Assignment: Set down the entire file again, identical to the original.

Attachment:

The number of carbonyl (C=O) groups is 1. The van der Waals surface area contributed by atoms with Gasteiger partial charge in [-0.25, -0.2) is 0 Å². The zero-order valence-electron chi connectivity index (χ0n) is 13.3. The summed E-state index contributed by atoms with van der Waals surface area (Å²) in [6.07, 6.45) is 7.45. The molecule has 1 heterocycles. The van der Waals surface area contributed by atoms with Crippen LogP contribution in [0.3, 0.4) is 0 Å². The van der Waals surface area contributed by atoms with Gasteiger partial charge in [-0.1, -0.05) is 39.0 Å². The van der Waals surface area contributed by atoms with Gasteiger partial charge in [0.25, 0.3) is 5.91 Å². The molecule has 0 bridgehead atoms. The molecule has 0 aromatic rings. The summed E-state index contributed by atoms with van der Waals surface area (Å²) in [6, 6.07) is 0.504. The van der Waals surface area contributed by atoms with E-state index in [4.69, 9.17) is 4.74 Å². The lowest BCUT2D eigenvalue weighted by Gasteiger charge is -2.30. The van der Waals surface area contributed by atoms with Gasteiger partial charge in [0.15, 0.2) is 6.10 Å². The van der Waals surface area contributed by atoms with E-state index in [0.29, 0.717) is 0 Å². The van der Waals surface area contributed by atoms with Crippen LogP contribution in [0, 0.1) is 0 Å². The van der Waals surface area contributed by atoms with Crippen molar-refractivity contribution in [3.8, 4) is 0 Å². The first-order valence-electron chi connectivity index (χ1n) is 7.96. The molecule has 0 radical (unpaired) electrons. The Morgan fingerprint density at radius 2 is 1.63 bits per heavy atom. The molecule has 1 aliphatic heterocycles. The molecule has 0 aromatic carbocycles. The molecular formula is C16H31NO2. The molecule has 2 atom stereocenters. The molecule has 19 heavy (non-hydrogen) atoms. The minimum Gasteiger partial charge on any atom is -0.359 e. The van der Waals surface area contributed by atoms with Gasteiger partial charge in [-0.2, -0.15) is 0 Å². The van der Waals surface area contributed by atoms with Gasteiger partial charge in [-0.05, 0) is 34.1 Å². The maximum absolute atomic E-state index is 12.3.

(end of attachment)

The number of carbonyl (C=O) groups is 1. The van der Waals surface area contributed by atoms with Gasteiger partial charge in [-0.25, -0.2) is 0 Å². The zero-order valence-electron chi connectivity index (χ0n) is 13.3. The summed E-state index contributed by atoms with van der Waals surface area (Å²) in [6.07, 6.45) is 7.45. The molecule has 1 heterocycles. The van der Waals surface area contributed by atoms with Crippen LogP contribution in [0.3, 0.4) is 0 Å². The van der Waals surface area contributed by atoms with Gasteiger partial charge in [-0.1, -0.05) is 39.0 Å². The van der Waals surface area contributed by atoms with Gasteiger partial charge in [0.25, 0.3) is 5.91 Å². The molecule has 0 bridgehead atoms. The molecule has 0 aromatic rings. The summed E-state index contributed by atoms with van der Waals surface area (Å²) in [6, 6.07) is 0.504. The van der Waals surface area contributed by atoms with E-state index in [4.69, 9.17) is 4.74 Å². The lowest BCUT2D eigenvalue weighted by Gasteiger charge is -2.30. The van der Waals surface area contributed by atoms with Gasteiger partial charge in [0.15, 0.2) is 6.10 Å². The van der Waals surface area contributed by atoms with E-state index in [0.29, 0.717) is 0 Å². The van der Waals surface area contributed by atoms with Crippen LogP contribution in [0, 0.1) is 0 Å². The van der Waals surface area contributed by atoms with Crippen molar-refractivity contribution in [3.8, 4) is 0 Å². The first-order valence-electron chi connectivity index (χ1n) is 7.96. The molecule has 0 radical (unpaired) electrons. The Morgan fingerprint density at radius 2 is 1.63 bits per heavy atom. The molecule has 1 aliphatic heterocycles. The molecule has 0 aromatic carbocycles. The molecular formula is C16H31NO2. The molecule has 2 atom stereocenters. The molecule has 19 heavy (non-hydrogen) atoms. The minimum Gasteiger partial charge on any atom is -0.359 e. The van der Waals surface area contributed by atoms with Gasteiger partial charge in [-0.2, -0.15) is 0 Å². The van der Waals surface area contributed by atoms with Gasteiger partial charge in [-0.05, 0) is 34.1 Å². The maximum absolute atomic E-state index is 12.3.